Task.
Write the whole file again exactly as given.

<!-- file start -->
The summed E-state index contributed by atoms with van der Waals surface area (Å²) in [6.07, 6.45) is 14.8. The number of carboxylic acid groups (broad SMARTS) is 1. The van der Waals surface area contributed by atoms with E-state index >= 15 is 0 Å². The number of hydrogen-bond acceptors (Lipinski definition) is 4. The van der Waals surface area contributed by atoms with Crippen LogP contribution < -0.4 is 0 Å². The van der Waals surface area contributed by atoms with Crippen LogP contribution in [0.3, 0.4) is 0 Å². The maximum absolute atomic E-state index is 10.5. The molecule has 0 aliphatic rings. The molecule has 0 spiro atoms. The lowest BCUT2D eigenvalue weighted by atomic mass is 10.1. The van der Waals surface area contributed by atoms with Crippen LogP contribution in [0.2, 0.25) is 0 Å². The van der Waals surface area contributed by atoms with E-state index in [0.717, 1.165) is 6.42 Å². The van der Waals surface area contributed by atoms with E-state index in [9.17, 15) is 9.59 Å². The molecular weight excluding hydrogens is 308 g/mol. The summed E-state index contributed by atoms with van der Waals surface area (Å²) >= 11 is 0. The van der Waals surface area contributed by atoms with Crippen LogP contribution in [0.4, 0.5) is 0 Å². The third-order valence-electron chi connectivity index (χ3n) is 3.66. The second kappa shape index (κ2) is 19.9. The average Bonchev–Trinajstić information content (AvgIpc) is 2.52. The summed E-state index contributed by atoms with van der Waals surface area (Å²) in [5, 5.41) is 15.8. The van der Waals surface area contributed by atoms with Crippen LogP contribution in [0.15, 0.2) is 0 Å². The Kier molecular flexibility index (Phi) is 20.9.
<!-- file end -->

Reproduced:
The summed E-state index contributed by atoms with van der Waals surface area (Å²) in [6.07, 6.45) is 14.8. The number of carboxylic acid groups (broad SMARTS) is 1. The van der Waals surface area contributed by atoms with E-state index >= 15 is 0 Å². The number of hydrogen-bond acceptors (Lipinski definition) is 4. The van der Waals surface area contributed by atoms with Crippen LogP contribution < -0.4 is 0 Å². The van der Waals surface area contributed by atoms with Crippen LogP contribution in [0.3, 0.4) is 0 Å². The maximum absolute atomic E-state index is 10.5. The molecule has 0 aliphatic rings. The molecule has 0 spiro atoms. The lowest BCUT2D eigenvalue weighted by atomic mass is 10.1. The van der Waals surface area contributed by atoms with Crippen LogP contribution in [0.2, 0.25) is 0 Å². The van der Waals surface area contributed by atoms with E-state index in [0.717, 1.165) is 6.42 Å². The van der Waals surface area contributed by atoms with E-state index in [9.17, 15) is 9.59 Å². The molecular weight excluding hydrogens is 308 g/mol. The summed E-state index contributed by atoms with van der Waals surface area (Å²) >= 11 is 0. The van der Waals surface area contributed by atoms with Crippen LogP contribution in [0.4, 0.5) is 0 Å². The third-order valence-electron chi connectivity index (χ3n) is 3.66. The second kappa shape index (κ2) is 19.9. The average Bonchev–Trinajstić information content (AvgIpc) is 2.52. The summed E-state index contributed by atoms with van der Waals surface area (Å²) in [5, 5.41) is 15.8. The van der Waals surface area contributed by atoms with Crippen LogP contribution in [0.15, 0.2) is 0 Å². The Kier molecular flexibility index (Phi) is 20.9.